What is normal weight gain during pregnancy?

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Regardless of your starting weight, not only will you gain weight during pregnancy, but you should. Finding your magic number is key: Too much or too little weight gain can lead to negative health effects for both mother and baby.

Anne-Marie Sinay, MD, an obstetrician / gynecologist at Ohio State Wexner Medical Center, explains the ideal weight gain, the risks of putting on too many pounds and if it’s ever safe to lose weight during pregnancy.

What is the right amount of weight to gain?


Dr. Sinay explains proper weight gain should be put into relation with a woman’s pre-pregnancy Body Mass Index (BMI).

BMI is the measurement of your weight for your body surface area. It’s considered a reliable indicator of body fat for most people. A BMI less than 18.5 is underweight. Below 25 is normal. A BMI of 25 through 29.9 is overweight, and 30 or higher is considered obese. Figure out your BMI.

Pre-Pregnancy BMI Recommended weight gain during pregnancy
< 18.5 30 - 40 pounds
18.5 - 24.9 25 - 35 pounds
25 - 29.9 15 - 25 pounds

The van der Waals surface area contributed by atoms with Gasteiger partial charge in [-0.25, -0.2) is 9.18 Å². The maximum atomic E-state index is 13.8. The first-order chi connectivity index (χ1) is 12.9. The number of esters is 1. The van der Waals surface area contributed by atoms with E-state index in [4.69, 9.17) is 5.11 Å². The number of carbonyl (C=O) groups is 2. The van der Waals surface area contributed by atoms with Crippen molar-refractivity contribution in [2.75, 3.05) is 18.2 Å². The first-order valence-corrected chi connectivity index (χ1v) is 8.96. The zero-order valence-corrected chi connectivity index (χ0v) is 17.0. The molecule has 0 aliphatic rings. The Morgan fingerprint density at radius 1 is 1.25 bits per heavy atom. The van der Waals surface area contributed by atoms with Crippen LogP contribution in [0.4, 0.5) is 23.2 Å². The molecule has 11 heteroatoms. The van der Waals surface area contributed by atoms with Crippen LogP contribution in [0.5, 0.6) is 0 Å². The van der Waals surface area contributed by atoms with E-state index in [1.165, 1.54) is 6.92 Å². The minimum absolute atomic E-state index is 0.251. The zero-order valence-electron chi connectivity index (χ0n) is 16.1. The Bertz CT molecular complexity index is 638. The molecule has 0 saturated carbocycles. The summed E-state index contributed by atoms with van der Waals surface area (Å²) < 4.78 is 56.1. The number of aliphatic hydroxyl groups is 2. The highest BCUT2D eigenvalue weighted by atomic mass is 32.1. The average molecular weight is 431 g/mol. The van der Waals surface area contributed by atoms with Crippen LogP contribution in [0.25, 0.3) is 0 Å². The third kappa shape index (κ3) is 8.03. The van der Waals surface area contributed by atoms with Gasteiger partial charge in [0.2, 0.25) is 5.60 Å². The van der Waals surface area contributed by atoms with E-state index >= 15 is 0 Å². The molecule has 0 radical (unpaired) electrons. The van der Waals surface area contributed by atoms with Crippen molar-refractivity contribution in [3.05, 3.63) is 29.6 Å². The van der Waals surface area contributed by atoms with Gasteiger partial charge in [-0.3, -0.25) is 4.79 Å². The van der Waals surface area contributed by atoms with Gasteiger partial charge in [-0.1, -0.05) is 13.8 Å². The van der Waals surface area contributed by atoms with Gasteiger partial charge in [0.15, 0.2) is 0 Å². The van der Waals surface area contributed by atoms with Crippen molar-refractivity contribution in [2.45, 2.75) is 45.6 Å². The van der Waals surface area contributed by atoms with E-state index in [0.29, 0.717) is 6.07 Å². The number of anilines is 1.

>30 10 - 20 pounds

Recommended weight gain by trimester


In the first trimester, there isn’t a need to increase caloric intake so weight gain should be minimal – less than five pounds total, according to Dr. Sinay.

In the second and third trimesters, weight gain should increase to an average of about one pound per week for normal weight women.

“I really stress to my patients this is just an average. Overall weight gain is more important than week-to-week variability,” says Dr. Sinay.

What are the risks of gaining too much weight?


Too much weight gain can increase a woman’s risk of developing gestational diabetes or having a larger baby. In turn, a larger baby increases the risk of complications during a vaginal delivery, and can even alter birth plans to a cesarean delivery.

Excessive weight gain also increases the risk of developing hypertension in pregnancy.

Lastly, women who gain too much weight in pregnancy are also more likely to retain that weight long term.

What are the risks of not gaining enough weight?


Too little weight gain can increase a woman’s risk of having a low birth weight baby and preterm labor – defined as a labor occurring before the 37th week of 40-week pregnancy.

Health concerns with delivering a baby prematurely, including low birth weight, underdeveloped organs and breathing difficulties.

Is it ever safe to lose weight during pregnancy?


Intentionally losing weight while pregnant, even for women who are obese, is a controversial and debatable topic, says Dr. Sinay.

“I generally discourage trying to lose weight while pregnant,” she explains.

“Perhaps it is possible there may be some benefit in modest weight loss – 5 to 10 pounds – for women with a BMI over 40, but this hasn’t been studied enough to be able to recommend it enthusiastically.”

As an alternative, Dr. Sinay advises patients the best way to avoid gaining too much weight during pregnancy is to simply eat a well-balanced, healthy diet and exercise regularly. 
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